Annona muricata

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Annona muricata
Soursop, Annona muricata.jpg
Annona muricata 1.jpg
Soursop fruit on its tree
Scientific classification
Kingdom: Plantae
(unranked): Angiosperms
(unranked): Magnoliids
Order: Magnoliales
Family: Annonaceae
Genus: Annona
Species: A. muricata
Binomial name
Annona muricata
L.
Synonyms

Annona macrocarpa Wercklé
Annona crassiflora Mart.[1]
Guanabanus muricatus M.Gómez
Guanabanus muricatus (L.) M.Gómez[2]
Annona bonplandiana Kunth
Annona cearensis Barb. Rodr.
Annona muricata Vell.[3]

Annona muricata is a species of the genus Annona of the custard apple tree family, Annonaceae, known mostly for its edible fruit. The fruit is usually called soursop due to its slightly acidic taste when ripe. A. muricata is native to the Caribbean and Central America but is now widely cultivated – and in some areas, becoming invasive – in tropical climates throughout the world.

Description[edit]

Habit
Annona muricata is a small, upright, evergreen tree that can grow to about 4 metres (13 ft) tall.[4][5]
Stems and leaves
The young branches are hairy.[5]
Leaves are oblong to oval, 8 centimetres (3.1 in) to 16 centimetres (6.3 in) long and 3 centimetres (1.2 in) to 7 centimetres (2.8 in) wide. Glossy dark green with no hairs above, paler and minutely hairy to no hairs below.[5]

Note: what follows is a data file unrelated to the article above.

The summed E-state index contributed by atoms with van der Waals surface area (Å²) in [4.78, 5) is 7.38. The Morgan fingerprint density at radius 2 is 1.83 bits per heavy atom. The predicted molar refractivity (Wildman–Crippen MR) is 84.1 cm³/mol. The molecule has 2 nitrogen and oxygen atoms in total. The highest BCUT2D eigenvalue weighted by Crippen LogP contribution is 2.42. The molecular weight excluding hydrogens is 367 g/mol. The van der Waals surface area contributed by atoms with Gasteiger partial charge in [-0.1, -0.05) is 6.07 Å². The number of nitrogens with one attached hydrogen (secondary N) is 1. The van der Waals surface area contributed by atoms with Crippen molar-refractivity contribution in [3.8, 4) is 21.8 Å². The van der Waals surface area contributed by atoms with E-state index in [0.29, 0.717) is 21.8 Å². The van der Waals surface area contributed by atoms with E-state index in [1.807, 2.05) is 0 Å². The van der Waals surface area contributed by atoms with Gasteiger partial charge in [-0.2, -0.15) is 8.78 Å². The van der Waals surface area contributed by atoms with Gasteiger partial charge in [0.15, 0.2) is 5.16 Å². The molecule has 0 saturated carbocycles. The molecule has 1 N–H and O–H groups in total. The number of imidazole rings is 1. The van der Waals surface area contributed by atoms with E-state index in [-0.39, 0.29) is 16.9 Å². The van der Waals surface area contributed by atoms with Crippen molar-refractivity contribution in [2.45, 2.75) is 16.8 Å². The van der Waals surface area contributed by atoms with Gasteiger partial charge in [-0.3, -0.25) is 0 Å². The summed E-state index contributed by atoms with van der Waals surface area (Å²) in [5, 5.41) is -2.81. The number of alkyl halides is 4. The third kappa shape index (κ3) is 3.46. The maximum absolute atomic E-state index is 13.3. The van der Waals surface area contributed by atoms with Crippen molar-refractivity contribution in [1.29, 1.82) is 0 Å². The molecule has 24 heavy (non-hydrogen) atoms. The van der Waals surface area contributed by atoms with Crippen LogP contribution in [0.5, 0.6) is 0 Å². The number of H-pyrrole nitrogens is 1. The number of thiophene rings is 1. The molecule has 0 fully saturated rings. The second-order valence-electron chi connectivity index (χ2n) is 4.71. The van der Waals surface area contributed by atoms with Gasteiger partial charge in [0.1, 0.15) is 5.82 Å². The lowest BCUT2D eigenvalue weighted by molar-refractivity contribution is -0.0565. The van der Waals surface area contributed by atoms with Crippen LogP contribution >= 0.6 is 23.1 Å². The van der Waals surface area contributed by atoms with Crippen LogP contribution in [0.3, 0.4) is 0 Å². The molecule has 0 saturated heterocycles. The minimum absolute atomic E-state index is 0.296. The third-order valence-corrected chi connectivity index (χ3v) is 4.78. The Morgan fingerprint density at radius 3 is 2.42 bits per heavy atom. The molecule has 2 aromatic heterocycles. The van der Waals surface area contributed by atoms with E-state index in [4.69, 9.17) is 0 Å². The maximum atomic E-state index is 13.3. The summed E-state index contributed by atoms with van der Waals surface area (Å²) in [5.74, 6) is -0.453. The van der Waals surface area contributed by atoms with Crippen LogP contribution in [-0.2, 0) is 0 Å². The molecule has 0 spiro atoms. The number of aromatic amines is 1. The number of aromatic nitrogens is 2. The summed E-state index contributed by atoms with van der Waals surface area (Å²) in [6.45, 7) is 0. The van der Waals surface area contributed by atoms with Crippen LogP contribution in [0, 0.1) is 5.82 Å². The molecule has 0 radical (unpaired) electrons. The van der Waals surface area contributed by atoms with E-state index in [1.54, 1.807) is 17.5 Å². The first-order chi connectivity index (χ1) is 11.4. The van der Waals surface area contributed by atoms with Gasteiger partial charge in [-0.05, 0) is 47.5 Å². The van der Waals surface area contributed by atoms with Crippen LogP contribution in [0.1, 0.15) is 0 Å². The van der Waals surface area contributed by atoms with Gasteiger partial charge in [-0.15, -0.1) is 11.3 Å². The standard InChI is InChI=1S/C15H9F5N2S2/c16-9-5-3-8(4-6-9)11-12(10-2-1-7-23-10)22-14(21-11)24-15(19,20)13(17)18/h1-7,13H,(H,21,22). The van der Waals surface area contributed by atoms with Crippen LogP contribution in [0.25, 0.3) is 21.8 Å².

The leaf stalks are 4 millimetres (0.16 in) to 13 millimetres (0.51 in) long and without hairs.[5]
Flowers
Flower stalks (peduncles) are 2 millimetres (0.079 in) to 5 millimetres (0.20 in) long and woody. They appear opposite from the leaves or as an extra from near the leaf stalk, each with one or two flowers, occasionally a third.[5]
Stalks for the individual flowers (pedicels) are stout and woody, minutely hairy to hairless and 15 millimetres (0.59 in) to 20 millimetres (0.79 in) with small bractlets nearer to the base which are densely hairy.[5]
Petals are thick and yellowish. Outer petals meet at the edges without overlapping and are broadly ovate, 2.8 centimetres (1.1 in) to 3.3 centimetres (1.3 in) by 2.1 centimetres (0.83 in) to 2.5 centimetres (0.98 in), tapering to a point with a heart shaped base. Evenly thick, covered with long, slender, soft hairs externally and matted finely with soft hairs within. Inner petals are oval shaped and overlap. 2.5 centimetres (0.98 in) to 2.8 centimetres (1.1 in) by 2 centimetres (0.79 in). Sharply angled and tapering at the base. Margins are comparatively thin, with fine matted soft hairs on both sides. The receptacle is conical and hairy. Stamens 4.5 millimetres (0.18 in) long and narrowly wedge-shaped. The connective-tip terminate abruptly and anther hollows are unequal. Sepals are quite thick and do not overlap. Carpels are linear and basally growing from one base. The ovaries are covered with dense reddish brown hairs, 1-ovuled, style short and stigma truncate.[5]
Fruits and reproduction
Dark green, prickly (or bristled) fruits are egg-shaped and can be up to 30 centimetres (12 in) long,[5] with a moderately firm texture.[6] Flesh is juicy, acid, whitish[6] and aromatic.[5]